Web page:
To celebrate, I took a dose of NyQuil, went back to bed and slept another five hours.
The rest of the day felt like the week after setting my clocks back an hour on the Fall Equinox.
But one more night of that nonsense and I finally mustered the wearwithal – or is it wherewithal? I never know, but “wear with all” seems to make more sense than “where with all”, so I’m sticking with it regardless of what spellcheck thinks of that decision – to take a COVID test.
Not shockingly, it was positive.
More shockingly – and in true what-the-literal-fuck-ness that my life requires like oxygen – I immediately started to feel better.
Like, symptoms gone.
I wondered if the combination flu shot and MPOX vaccination I got at my doctor’s office on Tuesday could have created a false positive. I actually requested a phone consult to ask just that question. Sure enough, Monday afternoon my doctor was talking to me in that measured tone of his that he uses while trying to get me to accept both reality and his credentials as a medical professional versus asking questions like how far from the bottom of his class he graduated.
I don’t feel bad. He’s highly compensated and it’s a legitimate question.
But his calm tone lured me into believing that I should accept the Rx he had called in for me for Paxlovid. He assured me that if nothing else – given my weak ass symptoms – the Paxlovid was likely to reduce the chances of me drawing the Long COVID card.
You’re sure this home test couldn’t just be like a false positive on s pregnancy test?
Instead of answering that question, he asked me if I had someone who could pick up my scrip. Well played, doc…we’ll played.
Fortunately, the Silver Fox was in town.
Through that afternoon., when he had to leave to pick up his son at the airport for the holiday visit.
Despite my pharmacy’s efforts to derail his plans to leave by telling him my Rx wasn’t ready and then never following up as he seethed in the waiting area for 45 minutes.
Paxlovid might reduce the risk of Long COVID, but someone should really warn you that it leaves your body like too much garlic.
My mouth tasted like I’d been chewing iodine tablets like candy. The aftertaste was tangible. I was actively secreting this foul taste from my salivary glands.
When I woke up the morning after my first dose, I regretted the cozy night I’d spent sleeping in a sweatshirt under my weighted blanket.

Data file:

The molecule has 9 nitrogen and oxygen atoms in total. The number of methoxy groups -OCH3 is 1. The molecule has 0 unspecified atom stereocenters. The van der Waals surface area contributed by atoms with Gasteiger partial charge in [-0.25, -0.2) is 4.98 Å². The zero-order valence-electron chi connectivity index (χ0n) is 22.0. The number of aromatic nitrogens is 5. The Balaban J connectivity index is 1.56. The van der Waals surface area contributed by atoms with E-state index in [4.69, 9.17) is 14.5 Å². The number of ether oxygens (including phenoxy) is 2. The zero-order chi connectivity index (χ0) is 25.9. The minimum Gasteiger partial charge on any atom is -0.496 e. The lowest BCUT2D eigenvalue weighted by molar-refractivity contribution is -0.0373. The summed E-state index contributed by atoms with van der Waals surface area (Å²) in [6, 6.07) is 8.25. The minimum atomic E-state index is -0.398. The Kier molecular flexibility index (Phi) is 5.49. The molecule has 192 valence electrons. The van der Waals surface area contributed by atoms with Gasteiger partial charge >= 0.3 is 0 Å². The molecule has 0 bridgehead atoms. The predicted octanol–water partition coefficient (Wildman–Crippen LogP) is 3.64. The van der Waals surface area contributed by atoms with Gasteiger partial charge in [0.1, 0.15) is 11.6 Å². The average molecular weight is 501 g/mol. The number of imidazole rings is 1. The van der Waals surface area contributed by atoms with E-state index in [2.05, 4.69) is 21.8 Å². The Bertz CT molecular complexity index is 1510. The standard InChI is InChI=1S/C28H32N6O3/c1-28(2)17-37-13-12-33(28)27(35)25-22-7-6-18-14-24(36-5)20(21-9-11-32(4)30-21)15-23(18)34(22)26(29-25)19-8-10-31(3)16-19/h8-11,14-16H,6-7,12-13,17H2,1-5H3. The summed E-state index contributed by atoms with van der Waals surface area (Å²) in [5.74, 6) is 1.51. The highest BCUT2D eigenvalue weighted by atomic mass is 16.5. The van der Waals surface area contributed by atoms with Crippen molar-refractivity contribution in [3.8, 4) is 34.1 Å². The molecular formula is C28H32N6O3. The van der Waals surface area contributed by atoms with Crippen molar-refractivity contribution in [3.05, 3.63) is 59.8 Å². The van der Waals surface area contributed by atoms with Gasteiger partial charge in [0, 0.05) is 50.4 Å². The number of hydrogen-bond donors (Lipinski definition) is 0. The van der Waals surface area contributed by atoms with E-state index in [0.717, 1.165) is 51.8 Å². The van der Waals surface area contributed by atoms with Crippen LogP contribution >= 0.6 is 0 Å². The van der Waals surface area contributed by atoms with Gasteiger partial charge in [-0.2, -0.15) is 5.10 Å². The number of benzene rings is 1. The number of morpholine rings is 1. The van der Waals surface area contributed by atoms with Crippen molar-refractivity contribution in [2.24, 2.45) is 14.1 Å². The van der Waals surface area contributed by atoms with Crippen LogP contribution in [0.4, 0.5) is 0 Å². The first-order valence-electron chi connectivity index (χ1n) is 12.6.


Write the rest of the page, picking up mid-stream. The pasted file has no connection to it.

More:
Well, not instantly, mind you. It hit me – literally – when I crossed my own scent chemtrail on the way back to the bedroom after taking a whiz on Tuesday morning. In a fit of bad judgment, I tucked my nose into the collar of my crew neck to double-check and my legs buckled.
Not my wisest moment.
But I stuck it out. Five days, two three pill doses per day. All the smells to make you ungrateful for not losing your sense of smell or taste as a result of COVID…but I took every damn one of them. And you know if anyone is gonna not fall in line with the “helps reduce the risk of Long COVID” that it’ll be me.
So there’s that to
dread not look forward to.
I have to say, if I had to lose the COVID lottery, I feel like I still won my figurative ticket money back. Sure, it might have hit me on my vacation causing me to isolate for five days and then mask another five on my nine days away from work. Yeah, it meant not spending the holiday with my favorite people who have no choice but endure me.
Most regrettably, it deprived them of the holiday tradition of heckling me while I make them gravy for their Thanksgiving meal.
Seriously, they insist it takes me 45 minutes, but you know how women (and bottoms) complain that sex only lasts three minutes when you know you go well into double-digits?
Well, this is the inverse phenomenon.
Gravy doesn’t just happen, beloved family.
But I’m sad that this year it didn’t happen at all. Next year, I’ll take twice as long to make up for it.
Unless I die.
But as I learned in Thanksgiving, if I die it won’t be from COVID, because…not COVID, just fat.